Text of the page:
At the time, mothers worried more about a nuclear missile landing nearby than about kidnappings, sexual molestation, drug dealers and dealing, and gang violence.

I thought more about Grandfather’s ash tree than about handling a bat made of ash.  Grandmother went to her bedroom.  I went out to the garage.

As expected, Grandfather had everything decent and in order, as if prepared for a military inspection.  His 1953 Studebaker pickup truck stood ready, and so, too, Grandmother’s new 1961 Studebaker Lark.

Certainly, not everything that Grandfather had owned in the way of tools made the move from Waupaca to Neenah.  He did retain an assortment for lawn and garden use, though, among a few others of general practical value.  I doubted that I would have any trouble locating something that I could use.

Finding a rasp, I said as if speaking to my father, “This’ll do.”

I went out to the purple ash tree, looked it over again, and then set to work.  My father had taught me that, to obtain the highest grade hardwood, a tree must grow straight and round, and a tree trunk must be as clear as possible.  I took the rasp in hand — both hands, actually — and started abrading up and down and all around.

I worked steadily.  I paused only long enough to check what I had done and what needed yet to be done.  Filing away all the bumps and bulges, in time I got that beat up tree trunk as round and as straight as a good rake handle.  It wasn’t that thin, of course, but I did have to remove much material to get a good shape.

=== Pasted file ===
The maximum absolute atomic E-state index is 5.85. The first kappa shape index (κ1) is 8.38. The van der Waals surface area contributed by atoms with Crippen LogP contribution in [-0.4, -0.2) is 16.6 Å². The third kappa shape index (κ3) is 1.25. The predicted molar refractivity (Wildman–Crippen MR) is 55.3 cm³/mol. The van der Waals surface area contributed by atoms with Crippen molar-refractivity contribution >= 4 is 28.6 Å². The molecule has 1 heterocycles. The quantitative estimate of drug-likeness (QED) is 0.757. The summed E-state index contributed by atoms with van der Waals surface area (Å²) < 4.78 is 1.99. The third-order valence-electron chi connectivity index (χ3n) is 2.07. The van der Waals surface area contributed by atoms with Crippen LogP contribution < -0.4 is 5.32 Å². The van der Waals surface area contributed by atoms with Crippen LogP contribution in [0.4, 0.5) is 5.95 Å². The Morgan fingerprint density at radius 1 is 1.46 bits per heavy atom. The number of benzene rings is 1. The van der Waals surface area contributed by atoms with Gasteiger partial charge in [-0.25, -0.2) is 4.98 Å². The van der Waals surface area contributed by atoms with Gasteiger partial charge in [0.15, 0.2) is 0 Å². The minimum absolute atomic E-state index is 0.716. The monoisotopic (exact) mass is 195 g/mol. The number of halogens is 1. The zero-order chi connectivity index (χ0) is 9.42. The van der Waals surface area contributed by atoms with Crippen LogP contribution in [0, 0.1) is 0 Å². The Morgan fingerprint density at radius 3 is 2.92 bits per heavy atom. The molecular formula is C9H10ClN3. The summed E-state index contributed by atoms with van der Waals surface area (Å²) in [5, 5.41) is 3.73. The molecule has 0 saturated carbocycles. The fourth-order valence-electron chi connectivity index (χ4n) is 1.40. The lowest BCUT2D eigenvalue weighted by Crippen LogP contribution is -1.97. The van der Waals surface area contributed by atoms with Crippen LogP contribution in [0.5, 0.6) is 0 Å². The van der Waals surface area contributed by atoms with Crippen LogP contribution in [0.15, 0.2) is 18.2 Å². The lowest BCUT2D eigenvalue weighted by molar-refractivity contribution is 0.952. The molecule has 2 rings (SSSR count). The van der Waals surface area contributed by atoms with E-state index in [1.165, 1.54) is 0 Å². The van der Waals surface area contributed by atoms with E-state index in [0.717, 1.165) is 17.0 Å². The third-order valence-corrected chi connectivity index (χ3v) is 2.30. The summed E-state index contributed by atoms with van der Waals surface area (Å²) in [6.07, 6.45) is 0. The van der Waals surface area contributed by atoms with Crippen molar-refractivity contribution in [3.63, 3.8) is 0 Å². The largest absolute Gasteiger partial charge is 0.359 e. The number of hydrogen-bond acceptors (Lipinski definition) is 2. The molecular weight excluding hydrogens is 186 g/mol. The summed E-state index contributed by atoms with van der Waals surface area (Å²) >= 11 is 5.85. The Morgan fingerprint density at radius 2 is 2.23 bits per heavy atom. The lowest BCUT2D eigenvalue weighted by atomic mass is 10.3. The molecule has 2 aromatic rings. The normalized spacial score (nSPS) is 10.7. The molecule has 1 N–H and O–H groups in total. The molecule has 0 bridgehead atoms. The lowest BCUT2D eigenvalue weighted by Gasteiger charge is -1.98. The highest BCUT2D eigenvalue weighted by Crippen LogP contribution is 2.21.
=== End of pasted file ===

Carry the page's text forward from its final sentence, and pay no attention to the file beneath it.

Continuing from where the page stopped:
I put the rasp on the ground and ran into the house.  I checked on Grandmother first; she had fallen asleep.  I went to the kitchen, opened a drawer, and selected a big knife.  I took that out to the tree and proceeded to go over my work, shaving the rasp marks off the trunk.

That done, I went back into the garage to search for sandpaper and pruning shears.  Obtaining both, I carried them to the tree.  I cut off a number of the lower branches so as to make a trunk without branches as high as I could reach.  Those went into the garbage cans near the alley. I filed and carved some more at the places on the tree where I had cut.  Then I sanded.  Using three grades of sandpaper, I went over the tree’s trunk until I had it as smooth as a good baseball bat.

I gathered up the shears, sandpaper, rasp, and knife, and backed away.  The first items went back into the garage, exactly where I had found them.  The last item went back into the kitchen, exactly where I had found it.  Grandmother continued her nap, so I decided to go out and explore the neighborhood.

woodcraft 7